I have been wondering for some time now what is the answer?

What can be done to turn any of this around?

School shooting after school shooting and the same responses. Nothing new, nothing’s changed.

I remember in the 80’s and 90’s the devastation Black and Brown children faced as their brothers, cousins and friends were gunned down sometimes right in front of them. Their lives went from endless parties to never-ending funerals and they were hurt, broken and looking to us as adults to help them. Peer mediation and violence prevention programs were put in place and lots of people including me got lots of work and still…

My work was in full swing when Columbine hit the nation and White people who had previously lived secure in their belief that violence in schools only happened in “urban” and “ghetto” schools were jolted into a new reality. The world began to look like it was paying attention. The world began to look like they cared. Even as the hurt, anger, grief and disappointment settled in to the hearts of Black, Brown and poor communities long accused by the outside world of a pathology that no program could address, they secretly prayed that now something would be done.

And here we are today, wondering… What can be done?

In case we forget, the way we interact with our neighbors, strangers, friends and family all play a part in what is happening in the larger world.

I alone am the collective.

You alone are the collective.

In case we forget, when I curse out that slow driver in front of me in the quiet and comfort of my car, I add to the collective violence in the world.

In case we forget, when we choose harsh words and withhold apologies we add to the collective violence.

In case we forget, when we as conflict resolution practitioners are the worst at resolving conflicts amongst each other or with the people who work for us or with us, we add to the collective violence.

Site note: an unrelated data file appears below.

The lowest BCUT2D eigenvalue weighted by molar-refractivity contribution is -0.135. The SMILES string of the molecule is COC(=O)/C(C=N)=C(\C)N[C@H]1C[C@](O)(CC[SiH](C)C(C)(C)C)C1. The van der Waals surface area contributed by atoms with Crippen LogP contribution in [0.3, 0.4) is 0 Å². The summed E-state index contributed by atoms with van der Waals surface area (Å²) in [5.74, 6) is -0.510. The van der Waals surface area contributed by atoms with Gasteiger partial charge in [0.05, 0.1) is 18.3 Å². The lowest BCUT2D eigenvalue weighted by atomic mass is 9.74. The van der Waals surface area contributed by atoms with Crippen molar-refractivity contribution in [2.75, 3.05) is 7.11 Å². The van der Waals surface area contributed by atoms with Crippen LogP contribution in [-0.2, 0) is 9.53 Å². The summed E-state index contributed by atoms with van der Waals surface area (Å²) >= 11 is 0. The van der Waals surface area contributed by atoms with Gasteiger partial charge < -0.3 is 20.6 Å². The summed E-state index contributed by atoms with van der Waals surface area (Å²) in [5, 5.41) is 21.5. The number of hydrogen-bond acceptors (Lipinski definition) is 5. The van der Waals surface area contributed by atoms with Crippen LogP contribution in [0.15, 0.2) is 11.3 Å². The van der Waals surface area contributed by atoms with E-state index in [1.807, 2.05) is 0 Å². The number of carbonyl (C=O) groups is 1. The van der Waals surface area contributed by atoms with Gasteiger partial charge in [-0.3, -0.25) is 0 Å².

In case we forget, when we stopped listening to that Donald Trump supporting family member last Thanksgiving and addressed them harshly for defending how harshly he speaks to and about people, we add to the collective violence.

In case we forget, when we blame our liberal friends and family, then ridicule them and use degrading names, but take offense without self examination when the name calling is directed at us, we add to the collective violence.

In case we forget, when you as a White educator refuse to see yourself beyond the love you have for all of your students including your students of color and deny even the possibility that you need to do your own work on racism and privilege, you add to the collective violence.

In case we forget, when we, members of Black and Brown communities fail to address the hatred of our very image instilled in us systemically since slavery and instead blame, shame and ostracize our youth for killing each other, we add to the collective violence.

In case we forget, when you are a part of the immigrant community and you have harsh judgments of those black and brown communities that are already here and see yourself as different from them and from those trying to come behind you, you add to the collective violence.

In case we forget, when patience and compassion are only reserved for those who think like us, act like us, look like us, vote like us, speak like us, cook like us, smell like us, respond like us, dance like us, react like us, live like us, play like us, cry like us, grieve like us, remain strong like us… We add to the collective violence.

If reading this stings, then look within and look at the way you think about and handle conflict. If reading this makes you think of someone who really needs to read this, thank you and that someone is you.

Every day we can be real with ourselves about the way we do conflict and the places we need to grow in it.

We are not okay no matter how much work we have already done.

In case we forget, the collective violence in the world begins and ends with me and you.

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